Casinos and Cities: Can They Live Together?

An interesting piece by Alan Mallach of Brookings Institution.

He summarises 30 yrs of experience on casinos and cities:

Casinos have an unusual place in the economy. Although widely legal, they are allowed to operate only under stringent regulatory restrictions and usually exist in a quasimonopolistic environment.[3] Their unique status reflects the ambivalence of much of the American public. On the one hand, people see a casino as a powerful fiscal and economic development tool. On the other hand, many feel explicit or covert moral disapproval and fear of casinos’ social and economic implications.

Any economic sector of this size, particularly one usually based in large facilities concentrated in a small number of discrete locations, is bound to have some impact. What the impacts are, however, can be hard to pin down.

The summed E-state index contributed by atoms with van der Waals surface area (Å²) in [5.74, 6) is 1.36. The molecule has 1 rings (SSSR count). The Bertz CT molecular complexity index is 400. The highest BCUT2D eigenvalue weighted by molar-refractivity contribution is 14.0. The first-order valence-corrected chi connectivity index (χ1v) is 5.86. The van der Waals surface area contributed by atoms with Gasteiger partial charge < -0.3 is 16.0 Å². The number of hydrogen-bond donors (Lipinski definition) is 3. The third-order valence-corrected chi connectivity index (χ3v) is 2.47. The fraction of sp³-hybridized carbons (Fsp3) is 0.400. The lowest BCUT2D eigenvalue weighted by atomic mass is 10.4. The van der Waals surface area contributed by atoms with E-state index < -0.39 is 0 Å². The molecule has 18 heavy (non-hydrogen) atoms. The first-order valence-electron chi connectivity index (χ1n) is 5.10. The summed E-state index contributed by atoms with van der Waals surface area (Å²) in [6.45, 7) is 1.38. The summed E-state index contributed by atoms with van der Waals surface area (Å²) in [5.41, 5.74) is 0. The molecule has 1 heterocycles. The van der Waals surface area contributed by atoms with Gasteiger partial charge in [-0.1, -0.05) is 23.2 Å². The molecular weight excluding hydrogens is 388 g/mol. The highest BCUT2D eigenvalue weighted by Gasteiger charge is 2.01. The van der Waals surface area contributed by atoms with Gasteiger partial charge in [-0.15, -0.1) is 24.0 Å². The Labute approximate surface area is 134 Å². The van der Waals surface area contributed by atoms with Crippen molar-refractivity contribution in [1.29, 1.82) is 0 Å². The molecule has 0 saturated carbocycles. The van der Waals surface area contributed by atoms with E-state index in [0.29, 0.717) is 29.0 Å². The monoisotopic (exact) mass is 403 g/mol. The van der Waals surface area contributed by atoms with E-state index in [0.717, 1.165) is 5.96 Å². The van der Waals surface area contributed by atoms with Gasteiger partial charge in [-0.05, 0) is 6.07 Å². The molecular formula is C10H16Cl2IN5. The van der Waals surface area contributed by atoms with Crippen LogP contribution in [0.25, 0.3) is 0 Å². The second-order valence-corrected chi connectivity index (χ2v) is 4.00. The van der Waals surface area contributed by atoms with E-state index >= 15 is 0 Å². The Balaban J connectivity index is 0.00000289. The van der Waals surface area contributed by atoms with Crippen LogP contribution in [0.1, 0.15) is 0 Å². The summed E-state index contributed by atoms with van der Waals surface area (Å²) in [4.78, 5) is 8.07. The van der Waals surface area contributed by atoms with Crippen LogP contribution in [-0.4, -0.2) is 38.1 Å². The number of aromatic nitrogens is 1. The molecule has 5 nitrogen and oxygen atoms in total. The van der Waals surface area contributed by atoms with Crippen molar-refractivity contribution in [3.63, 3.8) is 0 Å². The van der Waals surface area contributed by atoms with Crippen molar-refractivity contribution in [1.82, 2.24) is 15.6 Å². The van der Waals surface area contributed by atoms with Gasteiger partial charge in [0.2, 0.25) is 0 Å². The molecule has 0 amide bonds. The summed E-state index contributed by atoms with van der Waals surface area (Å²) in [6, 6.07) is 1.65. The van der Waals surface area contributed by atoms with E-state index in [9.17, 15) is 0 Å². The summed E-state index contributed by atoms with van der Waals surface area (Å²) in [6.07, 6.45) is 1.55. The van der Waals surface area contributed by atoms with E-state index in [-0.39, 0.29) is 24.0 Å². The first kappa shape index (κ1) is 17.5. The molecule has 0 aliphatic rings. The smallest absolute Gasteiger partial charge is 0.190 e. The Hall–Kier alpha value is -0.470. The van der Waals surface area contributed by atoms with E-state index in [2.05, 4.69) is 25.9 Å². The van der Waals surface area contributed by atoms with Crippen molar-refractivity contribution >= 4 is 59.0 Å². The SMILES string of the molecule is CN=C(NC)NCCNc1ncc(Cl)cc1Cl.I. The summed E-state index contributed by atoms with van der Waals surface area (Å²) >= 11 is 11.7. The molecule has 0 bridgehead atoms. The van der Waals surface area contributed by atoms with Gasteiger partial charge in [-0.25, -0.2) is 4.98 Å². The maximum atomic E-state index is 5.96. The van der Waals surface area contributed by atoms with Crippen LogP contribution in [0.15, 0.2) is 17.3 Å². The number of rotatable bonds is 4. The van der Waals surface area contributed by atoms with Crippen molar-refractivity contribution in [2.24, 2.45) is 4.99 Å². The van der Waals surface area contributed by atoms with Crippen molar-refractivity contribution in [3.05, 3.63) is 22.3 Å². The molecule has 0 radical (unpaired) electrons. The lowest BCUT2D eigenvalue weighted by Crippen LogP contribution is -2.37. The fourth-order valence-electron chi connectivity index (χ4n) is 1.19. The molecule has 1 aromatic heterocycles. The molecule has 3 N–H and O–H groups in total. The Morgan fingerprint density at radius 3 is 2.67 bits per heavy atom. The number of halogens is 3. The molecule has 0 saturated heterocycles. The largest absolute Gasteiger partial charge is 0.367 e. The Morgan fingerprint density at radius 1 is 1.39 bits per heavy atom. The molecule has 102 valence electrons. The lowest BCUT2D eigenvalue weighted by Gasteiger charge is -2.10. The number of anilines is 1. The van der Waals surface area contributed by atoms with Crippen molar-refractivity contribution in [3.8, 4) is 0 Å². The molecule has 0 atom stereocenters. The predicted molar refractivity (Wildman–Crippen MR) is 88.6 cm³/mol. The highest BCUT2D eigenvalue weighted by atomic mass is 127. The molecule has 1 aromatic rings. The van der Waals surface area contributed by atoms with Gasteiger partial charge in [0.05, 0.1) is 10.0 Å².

Casinos provide fodder for both supporters and opponents. Opponents point to negative social impacts of casinos on people and communities. They mention crime and compulsive gambling. Proponents tout the number of jobs created and the fiscal benefits to state and local governments. Both views are reality based, but a closer look suggests that both proponents and opponents tend to exaggerate the impacts they cite. Crime typically rises in hightourism areas, and there is little evidence to suggest that casinos are much different from other large visitor attractions. Conversely, proponents of casinos rarely acknowledge how much the money that people spend in casinos displaces spending elsewhere in town.

Casinos serve as huge tax bases for govt. so cannot be wished away easily.. What we need is a more integrated approach where casino operators can be pushed into community’s physical and economic fabric..

 

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